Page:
The Deputy Minister of Water and Environmental Affairs, Ms Rejoice Mabudafhasi officially launched the Waterberg-Bojanala Priority Area (WBPA) on Friday, 20 July 2012, in Limpopo. She also opened the Waterberg-Bojanala Monitoring Network on the day, which consists of three air quality monitoring stations in Lephalele, Thabazimbi and Mokopane; these will support air quality management initiatives targeted at the Priority Area.
A Priority Area is a defined geographical area within which ambient air quality standards are being, or may be exceeded, causing health and environmental impacts. In terms of section 18(1) of the Air Quality Act (AQA) an area may, by notice in the Gazette, be declared as a National Priority Area if the Minister reasonably believes that firstly, ambient air quality standards are being, or may be, exceeded in the area or any other situation exists which is causing, or may cause, a significant negative impact on air quality. This then means that the declared area requires specific air quality management action to rectify the situation.
Previously, the declaration of air quality priority areas (the Vaal Triangle Airshed and the Highveld) has been focused on areas that are confirmed air quality hotspots. In the case of the Waterberg-Bojanala Priority Area, however, the air quality in that area is relatively good but it has been declared a Priority Area in anticipation of the ambient air quality standards eventually being exceeded due to planned developments. The declaration (gazetted in Gazette No. 35435 on 15 June 2012) is, therefore, a proactive one on the part of the Department. As highlighted by the Deputy Minister during the launch: “It is also a proactive measure to ensure that government, industry and the community at large work together in ensuring that current and future emissions in this area remain within the National Ambient Air Quality Standard.”
The work by government to put in place proactive and precautionary measures prior to planned industrial developments in the Waterberg-Bojanala District is a prime case of government seeking a balance between the need for job creation and economic development (as was emphasised by the President in his 2012 State of the Nation Address) and the need to protect people’s health and well-being, as part of government’s Constitutional mandate. The Deputy Minister has explained that “this is why the Districts were declared a Priority Area soon after the President’s State of the Nation’s Address – to ensure that such mega developments in the area are taking into consideration the health and well-being of our people”.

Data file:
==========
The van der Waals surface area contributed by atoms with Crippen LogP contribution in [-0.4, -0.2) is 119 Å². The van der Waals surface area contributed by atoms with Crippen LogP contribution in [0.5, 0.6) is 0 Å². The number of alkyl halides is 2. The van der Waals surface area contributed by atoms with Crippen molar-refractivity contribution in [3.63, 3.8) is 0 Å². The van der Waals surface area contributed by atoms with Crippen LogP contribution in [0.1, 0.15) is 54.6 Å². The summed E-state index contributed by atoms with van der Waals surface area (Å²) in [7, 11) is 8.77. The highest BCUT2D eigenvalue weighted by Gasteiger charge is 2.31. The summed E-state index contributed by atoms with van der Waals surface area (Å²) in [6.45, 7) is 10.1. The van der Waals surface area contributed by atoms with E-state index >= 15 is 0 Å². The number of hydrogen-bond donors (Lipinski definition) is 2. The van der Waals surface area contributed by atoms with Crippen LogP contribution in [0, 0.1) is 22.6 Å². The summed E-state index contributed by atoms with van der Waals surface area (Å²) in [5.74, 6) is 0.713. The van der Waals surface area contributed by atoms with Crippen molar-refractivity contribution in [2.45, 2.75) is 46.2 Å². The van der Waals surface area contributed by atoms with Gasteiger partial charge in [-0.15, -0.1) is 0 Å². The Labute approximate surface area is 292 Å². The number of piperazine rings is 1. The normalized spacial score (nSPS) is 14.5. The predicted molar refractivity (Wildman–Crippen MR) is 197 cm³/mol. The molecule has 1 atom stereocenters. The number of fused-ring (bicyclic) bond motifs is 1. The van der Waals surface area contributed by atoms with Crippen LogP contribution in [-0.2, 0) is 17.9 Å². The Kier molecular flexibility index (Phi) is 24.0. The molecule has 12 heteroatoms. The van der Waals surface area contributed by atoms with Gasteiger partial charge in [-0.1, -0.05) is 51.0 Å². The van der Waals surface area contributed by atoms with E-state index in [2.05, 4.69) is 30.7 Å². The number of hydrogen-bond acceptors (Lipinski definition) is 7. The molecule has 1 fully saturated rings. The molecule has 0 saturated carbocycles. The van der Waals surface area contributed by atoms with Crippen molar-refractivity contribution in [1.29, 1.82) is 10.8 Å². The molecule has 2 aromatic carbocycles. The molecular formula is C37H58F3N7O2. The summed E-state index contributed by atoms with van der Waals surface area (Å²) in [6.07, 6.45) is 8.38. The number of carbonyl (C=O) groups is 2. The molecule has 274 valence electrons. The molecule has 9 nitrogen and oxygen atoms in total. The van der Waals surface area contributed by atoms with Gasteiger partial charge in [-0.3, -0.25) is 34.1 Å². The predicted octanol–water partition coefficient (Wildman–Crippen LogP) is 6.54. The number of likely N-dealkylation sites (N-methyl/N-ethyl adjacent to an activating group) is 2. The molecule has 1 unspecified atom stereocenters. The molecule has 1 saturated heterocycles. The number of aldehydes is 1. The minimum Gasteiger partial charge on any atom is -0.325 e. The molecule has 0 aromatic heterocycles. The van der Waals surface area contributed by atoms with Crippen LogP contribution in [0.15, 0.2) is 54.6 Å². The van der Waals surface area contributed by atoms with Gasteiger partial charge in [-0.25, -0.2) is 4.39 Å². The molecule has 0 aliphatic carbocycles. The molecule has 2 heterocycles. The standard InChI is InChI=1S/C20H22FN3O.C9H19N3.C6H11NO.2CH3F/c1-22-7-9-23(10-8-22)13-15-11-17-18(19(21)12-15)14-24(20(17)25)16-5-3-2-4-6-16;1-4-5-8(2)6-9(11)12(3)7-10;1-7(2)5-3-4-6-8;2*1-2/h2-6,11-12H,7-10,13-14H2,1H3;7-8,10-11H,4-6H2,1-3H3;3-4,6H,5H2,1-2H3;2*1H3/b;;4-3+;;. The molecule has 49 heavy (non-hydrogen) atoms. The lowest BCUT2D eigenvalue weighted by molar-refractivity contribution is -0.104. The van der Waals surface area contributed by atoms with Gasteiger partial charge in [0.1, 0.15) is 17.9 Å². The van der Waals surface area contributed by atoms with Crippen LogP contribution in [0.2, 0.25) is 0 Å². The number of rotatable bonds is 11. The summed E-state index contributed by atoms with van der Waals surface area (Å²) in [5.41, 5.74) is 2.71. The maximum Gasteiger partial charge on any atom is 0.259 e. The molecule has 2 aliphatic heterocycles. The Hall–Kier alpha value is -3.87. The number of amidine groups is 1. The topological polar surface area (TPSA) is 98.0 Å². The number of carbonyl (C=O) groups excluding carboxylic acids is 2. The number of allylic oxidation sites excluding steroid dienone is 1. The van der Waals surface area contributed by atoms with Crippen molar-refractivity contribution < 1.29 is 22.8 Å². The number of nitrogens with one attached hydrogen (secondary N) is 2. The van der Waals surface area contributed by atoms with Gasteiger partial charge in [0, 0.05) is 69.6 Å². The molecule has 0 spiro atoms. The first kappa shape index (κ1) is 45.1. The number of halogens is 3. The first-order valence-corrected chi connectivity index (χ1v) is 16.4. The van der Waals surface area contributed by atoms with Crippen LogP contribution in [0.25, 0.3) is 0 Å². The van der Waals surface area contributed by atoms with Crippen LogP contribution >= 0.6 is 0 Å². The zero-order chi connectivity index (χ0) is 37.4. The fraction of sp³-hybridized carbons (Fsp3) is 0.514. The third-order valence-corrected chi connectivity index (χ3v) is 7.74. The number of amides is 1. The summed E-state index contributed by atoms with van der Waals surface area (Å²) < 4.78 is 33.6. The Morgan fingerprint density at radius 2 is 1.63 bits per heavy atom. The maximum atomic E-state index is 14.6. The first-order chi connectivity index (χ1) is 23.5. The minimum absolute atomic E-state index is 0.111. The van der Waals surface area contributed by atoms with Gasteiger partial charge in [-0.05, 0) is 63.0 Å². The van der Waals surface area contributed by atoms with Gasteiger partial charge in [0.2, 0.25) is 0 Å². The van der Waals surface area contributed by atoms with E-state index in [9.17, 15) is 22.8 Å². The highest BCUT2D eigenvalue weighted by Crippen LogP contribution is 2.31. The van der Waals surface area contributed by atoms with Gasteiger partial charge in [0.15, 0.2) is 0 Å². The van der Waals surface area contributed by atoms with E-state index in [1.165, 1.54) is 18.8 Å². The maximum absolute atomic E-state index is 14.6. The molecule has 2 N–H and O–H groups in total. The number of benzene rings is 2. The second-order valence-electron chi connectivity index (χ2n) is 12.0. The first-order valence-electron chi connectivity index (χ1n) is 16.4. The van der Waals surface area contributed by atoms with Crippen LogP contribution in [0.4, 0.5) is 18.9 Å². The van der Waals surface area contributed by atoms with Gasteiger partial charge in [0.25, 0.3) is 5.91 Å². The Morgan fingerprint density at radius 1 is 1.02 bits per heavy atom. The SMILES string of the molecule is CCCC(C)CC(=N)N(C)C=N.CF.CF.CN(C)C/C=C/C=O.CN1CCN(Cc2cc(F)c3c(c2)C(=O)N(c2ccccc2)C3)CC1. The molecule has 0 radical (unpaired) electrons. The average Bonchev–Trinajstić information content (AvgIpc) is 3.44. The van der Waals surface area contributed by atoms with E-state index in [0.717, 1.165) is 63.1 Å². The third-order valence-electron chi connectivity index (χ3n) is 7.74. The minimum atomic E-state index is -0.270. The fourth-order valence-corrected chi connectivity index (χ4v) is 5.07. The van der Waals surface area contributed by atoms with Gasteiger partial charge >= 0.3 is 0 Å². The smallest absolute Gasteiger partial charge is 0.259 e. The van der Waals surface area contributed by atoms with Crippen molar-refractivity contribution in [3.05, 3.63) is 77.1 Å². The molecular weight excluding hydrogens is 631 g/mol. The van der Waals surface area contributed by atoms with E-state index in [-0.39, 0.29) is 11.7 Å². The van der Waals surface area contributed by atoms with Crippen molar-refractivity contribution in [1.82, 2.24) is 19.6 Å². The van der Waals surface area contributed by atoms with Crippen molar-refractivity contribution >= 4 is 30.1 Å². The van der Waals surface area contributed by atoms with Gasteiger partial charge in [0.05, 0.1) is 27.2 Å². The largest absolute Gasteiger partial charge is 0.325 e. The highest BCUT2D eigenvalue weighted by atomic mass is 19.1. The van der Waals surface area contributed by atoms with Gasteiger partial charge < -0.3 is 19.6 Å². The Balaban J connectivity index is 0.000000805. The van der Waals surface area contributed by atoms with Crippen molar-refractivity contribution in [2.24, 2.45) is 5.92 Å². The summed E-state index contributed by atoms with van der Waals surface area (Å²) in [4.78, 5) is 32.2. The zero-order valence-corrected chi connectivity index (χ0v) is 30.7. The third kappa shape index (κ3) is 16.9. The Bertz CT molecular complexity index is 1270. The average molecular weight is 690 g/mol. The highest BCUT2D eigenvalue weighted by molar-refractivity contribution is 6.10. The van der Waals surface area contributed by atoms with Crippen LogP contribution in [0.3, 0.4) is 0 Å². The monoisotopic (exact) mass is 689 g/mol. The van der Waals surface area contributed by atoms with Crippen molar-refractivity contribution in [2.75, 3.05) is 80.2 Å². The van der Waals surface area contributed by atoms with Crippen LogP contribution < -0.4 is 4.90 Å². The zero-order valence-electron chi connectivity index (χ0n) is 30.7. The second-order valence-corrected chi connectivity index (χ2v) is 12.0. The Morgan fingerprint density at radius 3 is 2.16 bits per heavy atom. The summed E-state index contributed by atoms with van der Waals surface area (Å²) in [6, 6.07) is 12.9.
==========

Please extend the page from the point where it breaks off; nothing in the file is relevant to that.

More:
The three air quality monitoring stations opened by the Deputy Minister are placed on public premises and were bought by the Department to support air quality management initiatives targeted at the WBPA. They will be used to ensure that there is accurate data regarding key air quality pollutants in the area, as well as setting an accurate baseline for assessing the impact of any forthcoming developments that can significantly influence the general ambient air quality within the WBPA. They will measure the levels of air pollution 24 hours a day, every day. As the Deputy Minister noted in her speech, “the significance of monitoring the air quality in this area is to be able to see if the interventions that we put in place are working.”
This will be done by measuring air pollution levels now, prior to any interventions and major industrial activity taking place, and to measure continuously into the future during and after the implementation of various interventions. Air pollution measurements from these air quality monitoring stations will over time assist air quality policy makers to detect abrupt changes in air quality levels and be in a position to act on time. This exemplifies a complete paradigm shift in how government intends managing air quality in the country.
Alongside the declaration of the WBPA and opening of the stations, the Department also has other special interventions aimed at improving air quality in the WBPA. These include the development of a Priority Area Air Quality Management Plan (AQMP) and Threat Assessment that will be developed in accordance with the provisions of the AQA. The plan seeks to reduce environmental and human health risks and reduce emissions in an equitable and cost-effective manner. Once the plan is developed and implemented, air quality in the WBPA should efficiently and effectively be brought into sustainable compliance with National Ambient Air Quality Standards within agreed timeframes. The plan will also empower local municipalities as well as provincial and national government to meet their obligations as set out in the Air Quality Act.
With this launch, government has now declared three National Priority Areas: The Vaal Triangle Airshed, the Highveld, and the Waterberg-Bojanala Priority areas in 2006, 2007 and 2012 respectively. In addition, implementation of the Air Quality Management Plans for the Vaal Triangle and Highveld Priority Areas is already underway. As encouraged by the Deputy Minister, the next time the country gathers for such an event, it should be “to withdraw the Waterberg/Bojanala Priority Area as a Priority Area because we would have collectively taken action to ensure that the quality of air is within acceptable ambient air quality standards. You will all agree that, that would be the best gift to the future generation.”